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Originally appearing in Volume V18, Page 103 of the 1911 Encyclopedia Britannica.
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ARTHUR MELVILLE (1858-1904), British painter, was born and detained, without hardship, four months; was rescued by in Scotland, in a village of Haddingtonshire. He took up paint- the crew of an Australian vessel, which he joined, and two years ing at an early age, and though he attended a night-school and later reached New York. Thereafter, with the exception of a studied afterwards in Paris and Grez, he learnt more from passenger voyage around the world in 186o, Melville remained practice and personal observation than from school training. in the United States, devoting himself to literature—though for a The remarkable colour-sense which is so notable a feature of his considerable period (1866–1885) he held a post in the New York work, whether in oils or in water-colour, came to him during his custom-house—and being perhaps Hawthorne's most intimate friend among the literary men of America. His writings are numerous, and of varying merit; his verse, patriotic and other, is forgotten; and his works of fiction and of travel are of irregular execution. Nevertheless, few authors have been enabled so freely to introduce romantic personal experiences into their books: in his first work, Typee: A Peep at Polynesian Life, or Four Months' Residence in a Valley of the Marquesas (1846), he described his escape from the cannibals; while in Omoo, a Narrative of Adventures in the South Seas (1847), White Jacket, or The World in a Man-of-War (185o), and especially Moby Dick, or The Whale (1851), he portrayed seafaring life and character with vigour and originality, and from a personal knowledge equal to that of Cooper, Marryat or Clark Russell. But these records of adventure were followed by other tales so turgid, eccentric, opinionative, and loosely written as to seem the work of another author. Melville was the product of a period in American literature when the fiction written by writers below Irving, Poe and Hawthorne was measured by humble artistic standards. He died in New York on the 28th of September 1891.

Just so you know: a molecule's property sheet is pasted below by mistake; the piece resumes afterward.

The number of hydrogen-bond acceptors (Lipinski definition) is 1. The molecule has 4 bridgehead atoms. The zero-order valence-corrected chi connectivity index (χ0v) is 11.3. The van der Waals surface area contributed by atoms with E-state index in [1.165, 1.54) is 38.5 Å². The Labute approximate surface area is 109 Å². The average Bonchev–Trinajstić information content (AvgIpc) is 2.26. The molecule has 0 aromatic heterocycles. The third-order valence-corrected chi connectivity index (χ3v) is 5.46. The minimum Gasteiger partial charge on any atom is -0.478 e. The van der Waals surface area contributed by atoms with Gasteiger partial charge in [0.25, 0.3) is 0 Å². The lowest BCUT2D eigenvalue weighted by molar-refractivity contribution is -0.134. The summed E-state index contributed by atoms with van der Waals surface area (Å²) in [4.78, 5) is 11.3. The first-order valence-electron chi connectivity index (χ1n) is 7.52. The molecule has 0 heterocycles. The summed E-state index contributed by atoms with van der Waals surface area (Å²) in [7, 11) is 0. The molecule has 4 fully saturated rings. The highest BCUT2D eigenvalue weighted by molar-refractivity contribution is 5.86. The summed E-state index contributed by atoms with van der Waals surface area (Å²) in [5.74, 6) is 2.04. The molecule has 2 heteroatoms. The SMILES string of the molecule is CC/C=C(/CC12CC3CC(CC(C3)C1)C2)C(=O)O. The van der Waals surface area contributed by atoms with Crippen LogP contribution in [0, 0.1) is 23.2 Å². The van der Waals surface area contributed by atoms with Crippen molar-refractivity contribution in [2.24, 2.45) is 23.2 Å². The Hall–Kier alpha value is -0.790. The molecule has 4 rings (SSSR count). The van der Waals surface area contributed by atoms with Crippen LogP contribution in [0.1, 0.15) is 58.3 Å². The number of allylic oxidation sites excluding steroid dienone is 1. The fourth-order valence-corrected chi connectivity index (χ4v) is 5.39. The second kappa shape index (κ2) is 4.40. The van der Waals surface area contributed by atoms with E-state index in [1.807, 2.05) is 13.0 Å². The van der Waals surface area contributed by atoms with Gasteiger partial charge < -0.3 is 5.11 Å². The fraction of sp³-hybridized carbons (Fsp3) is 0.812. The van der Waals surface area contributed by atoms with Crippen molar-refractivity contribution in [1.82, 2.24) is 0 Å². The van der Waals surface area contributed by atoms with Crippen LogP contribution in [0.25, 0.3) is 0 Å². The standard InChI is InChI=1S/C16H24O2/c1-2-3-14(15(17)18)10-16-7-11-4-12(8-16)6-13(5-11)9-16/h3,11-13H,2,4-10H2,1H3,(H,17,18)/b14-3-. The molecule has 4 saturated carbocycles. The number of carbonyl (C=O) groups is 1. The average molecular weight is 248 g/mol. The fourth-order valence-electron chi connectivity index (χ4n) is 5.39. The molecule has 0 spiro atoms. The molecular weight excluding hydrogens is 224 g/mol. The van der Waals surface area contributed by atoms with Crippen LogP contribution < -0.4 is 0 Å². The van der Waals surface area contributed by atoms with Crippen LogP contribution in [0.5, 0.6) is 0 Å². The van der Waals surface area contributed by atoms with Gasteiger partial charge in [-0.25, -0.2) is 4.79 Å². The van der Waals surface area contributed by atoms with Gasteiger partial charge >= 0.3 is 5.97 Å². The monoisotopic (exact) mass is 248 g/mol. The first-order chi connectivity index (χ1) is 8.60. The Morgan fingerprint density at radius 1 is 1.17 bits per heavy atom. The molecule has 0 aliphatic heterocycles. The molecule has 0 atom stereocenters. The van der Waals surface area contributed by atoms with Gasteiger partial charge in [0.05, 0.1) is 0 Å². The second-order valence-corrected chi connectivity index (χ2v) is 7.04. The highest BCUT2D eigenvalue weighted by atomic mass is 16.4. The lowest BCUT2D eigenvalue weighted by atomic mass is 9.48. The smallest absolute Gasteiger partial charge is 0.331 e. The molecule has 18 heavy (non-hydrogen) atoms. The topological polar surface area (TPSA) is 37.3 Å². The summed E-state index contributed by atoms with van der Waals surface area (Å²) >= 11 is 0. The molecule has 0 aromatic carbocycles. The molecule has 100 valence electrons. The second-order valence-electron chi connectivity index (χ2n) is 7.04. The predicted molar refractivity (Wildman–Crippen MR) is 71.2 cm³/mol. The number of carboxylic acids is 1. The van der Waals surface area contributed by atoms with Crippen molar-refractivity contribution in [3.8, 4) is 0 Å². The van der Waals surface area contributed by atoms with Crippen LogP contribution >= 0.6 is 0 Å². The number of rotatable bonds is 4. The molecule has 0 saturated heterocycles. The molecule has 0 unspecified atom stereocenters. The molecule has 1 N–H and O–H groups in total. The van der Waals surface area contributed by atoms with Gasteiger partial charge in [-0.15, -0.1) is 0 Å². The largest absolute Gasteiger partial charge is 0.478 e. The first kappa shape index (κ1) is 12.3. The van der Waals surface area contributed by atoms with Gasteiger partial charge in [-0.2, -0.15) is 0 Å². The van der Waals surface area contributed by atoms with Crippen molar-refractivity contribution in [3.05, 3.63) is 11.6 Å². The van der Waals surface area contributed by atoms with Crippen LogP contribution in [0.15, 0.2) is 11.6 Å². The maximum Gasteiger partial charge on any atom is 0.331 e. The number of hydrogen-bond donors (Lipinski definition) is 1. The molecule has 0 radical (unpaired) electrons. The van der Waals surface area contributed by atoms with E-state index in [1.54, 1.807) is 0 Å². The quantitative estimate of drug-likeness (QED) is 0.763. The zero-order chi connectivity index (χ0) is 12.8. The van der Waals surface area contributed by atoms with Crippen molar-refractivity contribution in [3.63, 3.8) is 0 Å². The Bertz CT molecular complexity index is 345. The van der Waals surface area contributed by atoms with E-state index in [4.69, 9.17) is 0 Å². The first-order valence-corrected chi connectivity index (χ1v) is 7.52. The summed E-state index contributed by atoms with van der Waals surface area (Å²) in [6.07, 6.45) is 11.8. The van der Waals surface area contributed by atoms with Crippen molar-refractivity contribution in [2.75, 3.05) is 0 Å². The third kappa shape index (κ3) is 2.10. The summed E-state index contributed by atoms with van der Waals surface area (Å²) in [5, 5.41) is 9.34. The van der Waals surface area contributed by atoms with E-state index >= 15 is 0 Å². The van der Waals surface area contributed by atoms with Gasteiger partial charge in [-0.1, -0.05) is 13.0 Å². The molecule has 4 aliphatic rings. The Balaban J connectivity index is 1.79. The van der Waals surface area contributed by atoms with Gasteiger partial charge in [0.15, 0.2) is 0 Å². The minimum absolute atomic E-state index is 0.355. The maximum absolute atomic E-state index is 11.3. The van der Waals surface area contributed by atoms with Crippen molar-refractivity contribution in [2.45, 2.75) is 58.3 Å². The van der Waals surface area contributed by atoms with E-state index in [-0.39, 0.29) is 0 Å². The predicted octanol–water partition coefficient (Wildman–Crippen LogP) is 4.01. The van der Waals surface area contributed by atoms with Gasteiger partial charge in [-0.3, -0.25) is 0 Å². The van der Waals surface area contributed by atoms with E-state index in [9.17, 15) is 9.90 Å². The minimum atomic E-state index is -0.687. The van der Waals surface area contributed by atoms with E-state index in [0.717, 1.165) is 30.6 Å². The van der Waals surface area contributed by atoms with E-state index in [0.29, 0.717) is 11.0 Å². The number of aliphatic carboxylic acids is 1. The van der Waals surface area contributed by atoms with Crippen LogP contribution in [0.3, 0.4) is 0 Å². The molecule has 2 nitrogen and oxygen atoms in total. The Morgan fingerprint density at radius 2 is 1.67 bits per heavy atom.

End of Article: ARTHUR MELVILLE (1858-1904)
JAMES MELVILLE (1556-1614)

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